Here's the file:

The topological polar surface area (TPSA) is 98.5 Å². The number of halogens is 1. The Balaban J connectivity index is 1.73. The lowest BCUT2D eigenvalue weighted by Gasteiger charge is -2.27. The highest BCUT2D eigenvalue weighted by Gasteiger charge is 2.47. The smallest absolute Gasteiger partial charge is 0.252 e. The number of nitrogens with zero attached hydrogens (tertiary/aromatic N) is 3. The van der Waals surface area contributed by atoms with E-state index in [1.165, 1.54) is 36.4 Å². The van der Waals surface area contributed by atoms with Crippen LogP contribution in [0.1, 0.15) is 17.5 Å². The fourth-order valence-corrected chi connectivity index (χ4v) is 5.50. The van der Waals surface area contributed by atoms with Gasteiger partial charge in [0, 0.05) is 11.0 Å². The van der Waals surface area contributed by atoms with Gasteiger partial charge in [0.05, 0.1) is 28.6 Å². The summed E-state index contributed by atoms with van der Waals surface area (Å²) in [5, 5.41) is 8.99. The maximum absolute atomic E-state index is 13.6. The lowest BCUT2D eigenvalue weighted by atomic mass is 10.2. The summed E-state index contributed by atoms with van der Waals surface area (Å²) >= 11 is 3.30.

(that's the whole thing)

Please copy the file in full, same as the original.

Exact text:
The topological polar surface area (TPSA) is 98.5 Å². The number of halogens is 1. The Balaban J connectivity index is 1.73. The lowest BCUT2D eigenvalue weighted by Gasteiger charge is -2.27. The highest BCUT2D eigenvalue weighted by Gasteiger charge is 2.47. The smallest absolute Gasteiger partial charge is 0.252 e. The number of nitrogens with zero attached hydrogens (tertiary/aromatic N) is 3. The van der Waals surface area contributed by atoms with E-state index in [1.165, 1.54) is 36.4 Å². The van der Waals surface area contributed by atoms with Crippen LogP contribution in [0.1, 0.15) is 17.5 Å². The fourth-order valence-corrected chi connectivity index (χ4v) is 5.50. The van der Waals surface area contributed by atoms with Gasteiger partial charge in [0, 0.05) is 11.0 Å². The van der Waals surface area contributed by atoms with Gasteiger partial charge in [0.05, 0.1) is 28.6 Å². The summed E-state index contributed by atoms with van der Waals surface area (Å²) in [5, 5.41) is 8.99. The maximum absolute atomic E-state index is 13.6. The lowest BCUT2D eigenvalue weighted by atomic mass is 10.2. The summed E-state index contributed by atoms with van der Waals surface area (Å²) >= 11 is 3.30.